“The goal of the Clean Water Act is to restore and maintain the integrity of the nation’s waters. The 2015 rule moved us further away from that goal. Repealing it is an important first step toward providing farmers the certainty and clarity we have long desired.

“We are thankful this Administration is working to draw clear lines in terms of what is and what is not jurisdictional under the Clean Water Act. In doing so, they will enable farmers to implement best management practices such as grass waterways and buffer strips without the burden of bureaucratic red tape or fear of legal action. These types of land improvements have enormous water quality benefits, such as reducing sediment and nutrient runoff—a win for farmers and the environment. Government should be making these actions easier, not more difficult.

“We salute the EPA and Army Corps of Engineers for their efforts. We stand committed to working with these agencies as they develop a new rule that defines jurisdictional boundaries in clear terms that are inclusive of the realities of farming.”

Once the proposed repeal rule is published, it will be subject to a public comment period.

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North Dakota’s Skunes Testifies on NAFTA at USTR Hearing

The North American Free Trade Agreement is critical for corn farmers and agriculture at large, and continuing its long-term success is a top priority to our members, National Corn Growers Association First Vice President Kevin Skunes testified Tuesday at a hearing of the Office of the U.S. Trade Representative to examine priorities for the upcoming NAFTA renegotiations.

“North America has become the most important export market for the U.S. corn industry,” Skunes testified. “Corn farmers export about 20 percent of our annual corn crop, and exports account for about one-third of our income. Today, the agriculture economy is experiencing its fourth year of a downturn marked by low commodity prices. I cannot stress enough how important export markets are to our ability to stay in business.”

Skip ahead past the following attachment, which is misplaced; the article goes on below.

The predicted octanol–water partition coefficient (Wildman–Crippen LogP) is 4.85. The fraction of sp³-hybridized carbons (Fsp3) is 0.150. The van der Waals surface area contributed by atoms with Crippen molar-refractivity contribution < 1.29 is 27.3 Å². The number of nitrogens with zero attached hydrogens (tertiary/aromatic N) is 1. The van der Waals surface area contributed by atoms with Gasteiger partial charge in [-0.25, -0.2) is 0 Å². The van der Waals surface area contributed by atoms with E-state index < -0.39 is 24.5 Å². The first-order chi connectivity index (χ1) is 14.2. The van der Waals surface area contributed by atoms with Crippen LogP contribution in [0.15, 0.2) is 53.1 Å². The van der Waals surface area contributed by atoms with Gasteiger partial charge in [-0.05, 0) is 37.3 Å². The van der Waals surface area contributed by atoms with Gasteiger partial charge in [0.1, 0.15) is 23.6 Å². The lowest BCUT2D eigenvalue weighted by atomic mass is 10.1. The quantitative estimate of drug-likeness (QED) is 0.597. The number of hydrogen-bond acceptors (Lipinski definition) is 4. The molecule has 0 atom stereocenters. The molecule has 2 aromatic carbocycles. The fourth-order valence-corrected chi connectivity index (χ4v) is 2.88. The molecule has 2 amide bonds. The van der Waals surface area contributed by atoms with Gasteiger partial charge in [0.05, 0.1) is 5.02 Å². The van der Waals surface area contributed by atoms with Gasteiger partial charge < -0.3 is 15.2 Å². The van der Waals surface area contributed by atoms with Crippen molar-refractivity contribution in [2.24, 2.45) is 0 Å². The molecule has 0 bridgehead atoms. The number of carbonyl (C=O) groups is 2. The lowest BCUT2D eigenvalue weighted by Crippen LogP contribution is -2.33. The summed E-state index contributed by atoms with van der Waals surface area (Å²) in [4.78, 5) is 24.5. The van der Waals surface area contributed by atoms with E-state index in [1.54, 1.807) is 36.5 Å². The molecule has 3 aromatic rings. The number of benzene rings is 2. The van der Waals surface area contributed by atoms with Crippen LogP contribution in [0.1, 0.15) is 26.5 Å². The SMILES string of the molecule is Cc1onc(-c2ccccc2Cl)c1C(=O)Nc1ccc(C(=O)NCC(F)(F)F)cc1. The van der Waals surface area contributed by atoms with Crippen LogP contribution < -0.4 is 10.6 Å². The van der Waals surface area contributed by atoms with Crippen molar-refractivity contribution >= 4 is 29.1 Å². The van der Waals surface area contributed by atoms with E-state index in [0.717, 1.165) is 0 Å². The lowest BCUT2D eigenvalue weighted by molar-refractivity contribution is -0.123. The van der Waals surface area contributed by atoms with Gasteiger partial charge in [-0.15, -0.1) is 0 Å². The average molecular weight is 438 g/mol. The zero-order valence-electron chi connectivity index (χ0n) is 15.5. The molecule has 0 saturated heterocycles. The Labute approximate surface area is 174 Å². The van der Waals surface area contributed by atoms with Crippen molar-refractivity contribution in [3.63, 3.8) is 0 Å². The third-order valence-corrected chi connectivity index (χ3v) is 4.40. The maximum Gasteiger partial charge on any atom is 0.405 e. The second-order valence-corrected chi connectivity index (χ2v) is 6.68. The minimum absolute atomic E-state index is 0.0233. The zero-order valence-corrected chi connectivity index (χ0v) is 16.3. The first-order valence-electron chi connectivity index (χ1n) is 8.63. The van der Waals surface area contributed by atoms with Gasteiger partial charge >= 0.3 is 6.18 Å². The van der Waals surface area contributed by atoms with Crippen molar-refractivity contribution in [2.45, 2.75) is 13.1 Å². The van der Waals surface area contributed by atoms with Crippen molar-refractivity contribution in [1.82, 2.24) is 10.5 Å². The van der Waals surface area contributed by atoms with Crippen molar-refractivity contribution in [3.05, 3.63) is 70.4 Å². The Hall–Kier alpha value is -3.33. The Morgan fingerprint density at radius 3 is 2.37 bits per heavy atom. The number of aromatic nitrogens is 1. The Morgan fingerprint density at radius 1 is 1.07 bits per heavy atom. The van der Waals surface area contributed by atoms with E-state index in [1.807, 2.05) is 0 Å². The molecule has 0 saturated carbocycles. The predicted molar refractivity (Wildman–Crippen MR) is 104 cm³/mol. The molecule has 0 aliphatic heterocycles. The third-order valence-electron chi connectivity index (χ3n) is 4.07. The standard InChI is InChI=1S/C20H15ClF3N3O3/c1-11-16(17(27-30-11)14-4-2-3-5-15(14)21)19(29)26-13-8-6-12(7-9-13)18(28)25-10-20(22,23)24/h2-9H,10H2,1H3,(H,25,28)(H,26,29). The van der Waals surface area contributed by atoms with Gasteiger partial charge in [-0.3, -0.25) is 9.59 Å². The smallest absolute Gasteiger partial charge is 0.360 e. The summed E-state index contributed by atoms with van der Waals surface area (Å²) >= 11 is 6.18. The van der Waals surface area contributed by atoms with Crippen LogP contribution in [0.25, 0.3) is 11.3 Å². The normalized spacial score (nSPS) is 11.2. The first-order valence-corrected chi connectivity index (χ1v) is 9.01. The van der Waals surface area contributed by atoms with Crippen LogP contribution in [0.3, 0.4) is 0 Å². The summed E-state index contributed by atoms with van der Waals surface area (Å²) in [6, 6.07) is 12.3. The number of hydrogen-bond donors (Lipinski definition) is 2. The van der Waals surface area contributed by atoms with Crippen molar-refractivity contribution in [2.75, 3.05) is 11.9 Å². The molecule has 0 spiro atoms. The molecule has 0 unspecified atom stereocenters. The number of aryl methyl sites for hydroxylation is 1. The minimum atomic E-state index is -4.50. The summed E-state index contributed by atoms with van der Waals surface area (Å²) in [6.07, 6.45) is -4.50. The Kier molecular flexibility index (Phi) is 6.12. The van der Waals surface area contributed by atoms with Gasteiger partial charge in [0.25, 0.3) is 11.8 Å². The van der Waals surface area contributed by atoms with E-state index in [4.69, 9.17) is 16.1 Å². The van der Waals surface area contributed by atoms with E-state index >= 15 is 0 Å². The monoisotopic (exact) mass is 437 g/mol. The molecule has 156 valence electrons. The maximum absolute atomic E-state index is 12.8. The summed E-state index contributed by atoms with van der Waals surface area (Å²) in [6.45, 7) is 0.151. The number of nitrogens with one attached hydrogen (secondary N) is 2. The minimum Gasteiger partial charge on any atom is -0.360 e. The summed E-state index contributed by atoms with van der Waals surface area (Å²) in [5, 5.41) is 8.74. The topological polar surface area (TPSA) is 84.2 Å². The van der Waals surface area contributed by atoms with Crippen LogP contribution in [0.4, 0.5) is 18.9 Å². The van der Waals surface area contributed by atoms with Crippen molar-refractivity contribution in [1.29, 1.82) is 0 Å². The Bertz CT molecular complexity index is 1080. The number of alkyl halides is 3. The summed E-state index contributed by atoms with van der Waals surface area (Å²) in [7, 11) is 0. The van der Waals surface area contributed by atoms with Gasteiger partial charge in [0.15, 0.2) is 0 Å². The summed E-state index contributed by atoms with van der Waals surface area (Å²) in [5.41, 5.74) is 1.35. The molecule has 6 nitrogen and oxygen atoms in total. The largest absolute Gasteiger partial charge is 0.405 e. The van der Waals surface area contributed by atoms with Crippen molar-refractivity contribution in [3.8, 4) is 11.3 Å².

Skunes, a farmer from Arthur, North Dakota, highlighted how NAFTA has positively impacted U.S. agricultural trade with Canada and Mexico since its implementation in 1994.

“Free trade has benefitted American farmers, and NAFTA has been extremely valuable to our industry,” said Skunes. “Twenty-three years of investment has led to a sizeable increase in trade. Since 1994, U.S. corn exports to NAFTA partners have increased more than seven-fold. Today, we export a record volume of more than 14 million metric tons of corn to Mexico and Canada, valued at $2.68 billion. In 2016, corn exports to these two neighbors supported 25,000 jobs, on top of helping support 300,000 U.S. corn farmers.”

Mexico is the largest export market for U.S. corn as well as a significant market for distillers dried grains with solubles (DDGS). Canada is a top-10 export market for corn and DDGS, and the number one export market for U.S. ethanol.

NCGA’s top priority for NAFTA modernization is to preserve duty-free access for corn and corn products, and to expand market access for corn in all forms, including livestock products, DDGS, and ethanol, Skunes told government officials.

“We look forward to working with USTR and the Administration to build on the success corn farmers and the broader agriculture industry have enjoyed under NAFTA.”

Click here for Skunes’ full prepared testimony.